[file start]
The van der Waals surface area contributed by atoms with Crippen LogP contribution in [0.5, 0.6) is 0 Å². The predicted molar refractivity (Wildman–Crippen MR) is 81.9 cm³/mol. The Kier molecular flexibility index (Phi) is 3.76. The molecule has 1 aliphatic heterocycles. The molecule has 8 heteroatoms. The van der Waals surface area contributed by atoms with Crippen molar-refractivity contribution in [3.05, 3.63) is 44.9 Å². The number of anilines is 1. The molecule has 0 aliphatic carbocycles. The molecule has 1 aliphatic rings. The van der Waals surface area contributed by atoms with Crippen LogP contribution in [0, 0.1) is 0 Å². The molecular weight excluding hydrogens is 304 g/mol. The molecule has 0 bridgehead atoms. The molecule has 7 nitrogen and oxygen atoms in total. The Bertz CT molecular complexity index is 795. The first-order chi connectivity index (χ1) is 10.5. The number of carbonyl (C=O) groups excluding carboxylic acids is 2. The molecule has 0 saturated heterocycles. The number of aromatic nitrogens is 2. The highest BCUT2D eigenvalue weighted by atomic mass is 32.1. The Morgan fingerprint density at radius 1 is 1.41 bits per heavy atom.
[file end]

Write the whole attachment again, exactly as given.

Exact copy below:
The van der Waals surface area contributed by atoms with Crippen LogP contribution in [0.5, 0.6) is 0 Å². The predicted molar refractivity (Wildman–Crippen MR) is 81.9 cm³/mol. The Kier molecular flexibility index (Phi) is 3.76. The molecule has 1 aliphatic heterocycles. The molecule has 8 heteroatoms. The van der Waals surface area contributed by atoms with Crippen molar-refractivity contribution in [3.05, 3.63) is 44.9 Å². The number of anilines is 1. The molecule has 0 aliphatic carbocycles. The molecule has 1 aliphatic rings. The van der Waals surface area contributed by atoms with Crippen LogP contribution in [0, 0.1) is 0 Å². The molecular weight excluding hydrogens is 304 g/mol. The molecule has 0 bridgehead atoms. The molecule has 7 nitrogen and oxygen atoms in total. The Bertz CT molecular complexity index is 795. The first-order chi connectivity index (χ1) is 10.5. The number of carbonyl (C=O) groups excluding carboxylic acids is 2. The molecule has 0 saturated heterocycles. The number of aromatic nitrogens is 2. The highest BCUT2D eigenvalue weighted by atomic mass is 32.1. The Morgan fingerprint density at radius 1 is 1.41 bits per heavy atom.